It didn’t take long for us to appear at Taksim Square’s Kizilpaylza, and order up a couple of sloppy, soggy hamburgers. Each one takes about thirty seconds to finish off. Thirty seconds filled with nearly as much pleasure as shame. Istanbul’s mini-burgers are not the kind of culinary conquest you’re going to feel particularly proud about, but lord almighty, do they taste good.

Turkish Cookbooks

Kumpir
Bambi-Cafe-Kumpir
Potato-Dude
Çiğ Köfte
Cig-Koefte-Pile
Grand-Bazaar-Cigkofte
Gazi-Cigkofte
Kizilpaylza Hamburgers
Wet-Hamburgers-Istanbul
Istanbul-Street-Food
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April 30, 2013 at 1:17 pm Comments (0)

Simits, Pide and Künefe: Familiar Turkish Favorites

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While in Istanbul, our taste buds were exposed to a lot of new sensations. But some of our favorite discoveries were familiar standards, common to every country, given a slight Turkish twist. Simits are Turkish bagels, a pide is a Turkish pizza, and künefe… well, that’s just Turkish heaven.

Istanbul-Simits

Simits are usually purchased from roving street vendors who are either pushing carts or balancing towering stacks on their heads. But we were lucky enough to eat them in the best way possible: early in the morning, straight out of the oven. The Tophane Tarihi Taş Fırın bakery was found conveniently between our apartment and the tram, and their freshly-baked simits quickly and firmly established themselves as our preferred on-the-go breakfast. These sesame-covered bread rings strike the perfect balance between crunchy and chewy.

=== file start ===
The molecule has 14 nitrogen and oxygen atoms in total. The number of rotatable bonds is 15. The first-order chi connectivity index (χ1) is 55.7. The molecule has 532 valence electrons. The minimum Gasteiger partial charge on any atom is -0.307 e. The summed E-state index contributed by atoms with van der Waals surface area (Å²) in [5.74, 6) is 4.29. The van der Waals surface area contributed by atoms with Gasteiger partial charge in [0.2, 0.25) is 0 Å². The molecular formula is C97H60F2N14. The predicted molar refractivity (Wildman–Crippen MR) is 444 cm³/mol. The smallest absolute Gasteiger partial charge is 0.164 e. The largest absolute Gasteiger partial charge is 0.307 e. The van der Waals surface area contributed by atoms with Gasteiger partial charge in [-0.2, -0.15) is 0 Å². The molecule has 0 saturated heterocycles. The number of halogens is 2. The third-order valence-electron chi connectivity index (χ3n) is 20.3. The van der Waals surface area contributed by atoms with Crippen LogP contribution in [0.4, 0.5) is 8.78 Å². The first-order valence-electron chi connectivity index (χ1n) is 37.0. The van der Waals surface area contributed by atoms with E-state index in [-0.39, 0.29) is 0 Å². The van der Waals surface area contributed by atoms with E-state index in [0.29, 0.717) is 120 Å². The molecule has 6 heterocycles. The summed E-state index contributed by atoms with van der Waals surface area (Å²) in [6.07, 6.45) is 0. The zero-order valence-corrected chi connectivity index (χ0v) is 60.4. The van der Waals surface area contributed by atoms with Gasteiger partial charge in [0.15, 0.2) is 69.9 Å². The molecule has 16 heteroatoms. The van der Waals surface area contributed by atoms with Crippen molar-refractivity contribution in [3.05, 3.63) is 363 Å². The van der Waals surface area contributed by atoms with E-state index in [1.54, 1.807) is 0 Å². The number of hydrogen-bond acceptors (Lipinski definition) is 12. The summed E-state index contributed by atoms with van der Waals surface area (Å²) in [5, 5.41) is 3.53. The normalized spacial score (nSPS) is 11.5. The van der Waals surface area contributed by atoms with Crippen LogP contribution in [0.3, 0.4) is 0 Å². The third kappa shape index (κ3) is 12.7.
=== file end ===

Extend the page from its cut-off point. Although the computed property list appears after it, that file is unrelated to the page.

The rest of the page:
Mixed-Pide

Some foods, such as liver kebab, require working up a bit of bravery. And then there’s the pide, which requires no courage at all. It’s just a canoe-shaped pizza, packed with familiar things like meat, sausage, cheese and egg, buttered and baked to crispy perfection, then sliced into horizontal strips and served. Delicious. We’ve had excellent pide at Şimşek Pide near Taksim Square, and especially at Hocapaşa Pidecisi by Sirkeci Station.

Sweets-in-Istanbul

Another immediate favorite was künefe, which we first tried at the Akdeniz Hatay Sofrası, but later sampled in many, many other places. Layers of cheese and flour cooked in a copper dish and then drenched in syrup and covered in pistachio sprinkles. Doesn’t that sound delicious? Yes it does, and although we always feel an acute sense of shame while shoveling syrupy, stringy bites of cheese into our faces, we were never able to resist.

Locations: Tophane Tarihi Taş Fırın | Şimşek Pide | Hocapaşa Pidecisi

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April 8, 2013 at 11:46 am Comments (9)
Istanbul Quick Eats: Kumpir, i? Kfte & Soggy Burgers While on the go, we're often in the mood for something more substantial than a simit, but have no time for a real meal. Luckily, Istanbul has plenty of cheap ways to fill up on quick energy. Here are a few of our favorites: